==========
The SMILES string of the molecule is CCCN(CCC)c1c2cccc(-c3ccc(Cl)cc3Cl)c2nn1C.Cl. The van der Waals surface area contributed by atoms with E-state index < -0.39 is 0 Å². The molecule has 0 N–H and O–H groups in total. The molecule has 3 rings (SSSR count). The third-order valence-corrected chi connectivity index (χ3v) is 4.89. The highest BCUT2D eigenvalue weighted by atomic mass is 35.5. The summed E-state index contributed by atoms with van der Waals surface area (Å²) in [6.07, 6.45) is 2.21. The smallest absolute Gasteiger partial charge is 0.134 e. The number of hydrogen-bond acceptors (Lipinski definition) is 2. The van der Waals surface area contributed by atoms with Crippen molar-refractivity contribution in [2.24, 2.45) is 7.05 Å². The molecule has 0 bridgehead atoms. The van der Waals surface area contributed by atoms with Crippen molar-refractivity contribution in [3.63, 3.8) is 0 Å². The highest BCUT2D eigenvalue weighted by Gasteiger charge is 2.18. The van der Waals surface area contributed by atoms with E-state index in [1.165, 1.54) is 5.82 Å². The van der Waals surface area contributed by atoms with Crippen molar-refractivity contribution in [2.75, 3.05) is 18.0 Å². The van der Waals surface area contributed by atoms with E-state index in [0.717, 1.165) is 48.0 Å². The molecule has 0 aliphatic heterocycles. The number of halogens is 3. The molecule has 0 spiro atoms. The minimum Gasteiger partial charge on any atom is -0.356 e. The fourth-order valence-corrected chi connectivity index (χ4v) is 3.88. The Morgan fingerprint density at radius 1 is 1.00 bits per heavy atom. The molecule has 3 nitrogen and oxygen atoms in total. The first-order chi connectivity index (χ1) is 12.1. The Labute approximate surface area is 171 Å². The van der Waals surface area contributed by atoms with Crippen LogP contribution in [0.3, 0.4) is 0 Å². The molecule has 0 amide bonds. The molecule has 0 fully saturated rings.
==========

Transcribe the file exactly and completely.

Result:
The SMILES string of the molecule is CCCN(CCC)c1c2cccc(-c3ccc(Cl)cc3Cl)c2nn1C.Cl. The van der Waals surface area contributed by atoms with E-state index < -0.39 is 0 Å². The molecule has 0 N–H and O–H groups in total. The molecule has 3 rings (SSSR count). The third-order valence-corrected chi connectivity index (χ3v) is 4.89. The highest BCUT2D eigenvalue weighted by atomic mass is 35.5. The summed E-state index contributed by atoms with van der Waals surface area (Å²) in [6.07, 6.45) is 2.21. The smallest absolute Gasteiger partial charge is 0.134 e. The number of hydrogen-bond acceptors (Lipinski definition) is 2. The van der Waals surface area contributed by atoms with Crippen molar-refractivity contribution in [2.24, 2.45) is 7.05 Å². The molecule has 0 bridgehead atoms. The van der Waals surface area contributed by atoms with Crippen molar-refractivity contribution in [3.63, 3.8) is 0 Å². The highest BCUT2D eigenvalue weighted by Gasteiger charge is 2.18. The van der Waals surface area contributed by atoms with E-state index in [1.165, 1.54) is 5.82 Å². The van der Waals surface area contributed by atoms with Crippen molar-refractivity contribution in [2.75, 3.05) is 18.0 Å². The van der Waals surface area contributed by atoms with E-state index in [0.717, 1.165) is 48.0 Å². The molecule has 0 aliphatic heterocycles. The number of halogens is 3. The molecule has 0 spiro atoms. The minimum Gasteiger partial charge on any atom is -0.356 e. The fourth-order valence-corrected chi connectivity index (χ4v) is 3.88. The Morgan fingerprint density at radius 1 is 1.00 bits per heavy atom. The molecule has 3 nitrogen and oxygen atoms in total. The first-order chi connectivity index (χ1) is 12.1. The Labute approximate surface area is 171 Å². The van der Waals surface area contributed by atoms with Crippen LogP contribution in [0.3, 0.4) is 0 Å². The molecule has 0 amide bonds. The molecule has 0 fully saturated rings.